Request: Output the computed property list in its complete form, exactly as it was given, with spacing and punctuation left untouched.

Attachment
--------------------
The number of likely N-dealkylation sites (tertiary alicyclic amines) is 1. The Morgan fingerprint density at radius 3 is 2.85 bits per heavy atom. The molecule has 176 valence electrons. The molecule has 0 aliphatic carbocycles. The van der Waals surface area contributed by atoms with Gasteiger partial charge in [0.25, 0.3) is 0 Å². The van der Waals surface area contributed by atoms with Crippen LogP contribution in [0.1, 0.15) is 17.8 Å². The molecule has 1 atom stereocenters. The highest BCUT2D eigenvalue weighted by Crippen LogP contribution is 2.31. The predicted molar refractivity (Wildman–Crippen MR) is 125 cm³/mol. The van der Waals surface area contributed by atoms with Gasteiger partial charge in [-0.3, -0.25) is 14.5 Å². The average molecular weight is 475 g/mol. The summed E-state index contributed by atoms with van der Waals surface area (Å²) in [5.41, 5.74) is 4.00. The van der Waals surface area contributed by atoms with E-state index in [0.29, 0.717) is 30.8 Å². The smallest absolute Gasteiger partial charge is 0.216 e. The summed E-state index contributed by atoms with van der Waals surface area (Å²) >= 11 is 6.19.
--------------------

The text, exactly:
The number of likely N-dealkylation sites (tertiary alicyclic amines) is 1. The Morgan fingerprint density at radius 3 is 2.85 bits per heavy atom. The molecule has 176 valence electrons. The molecule has 0 aliphatic carbocycles. The van der Waals surface area contributed by atoms with Gasteiger partial charge in [0.25, 0.3) is 0 Å². The van der Waals surface area contributed by atoms with Crippen LogP contribution in [0.1, 0.15) is 17.8 Å². The molecule has 1 atom stereocenters. The highest BCUT2D eigenvalue weighted by Crippen LogP contribution is 2.31. The predicted molar refractivity (Wildman–Crippen MR) is 125 cm³/mol. The van der Waals surface area contributed by atoms with Gasteiger partial charge in [-0.3, -0.25) is 14.5 Å². The average molecular weight is 475 g/mol. The summed E-state index contributed by atoms with van der Waals surface area (Å²) in [5.41, 5.74) is 4.00. The van der Waals surface area contributed by atoms with E-state index in [0.29, 0.717) is 30.8 Å². The smallest absolute Gasteiger partial charge is 0.216 e. The summed E-state index contributed by atoms with van der Waals surface area (Å²) >= 11 is 6.19.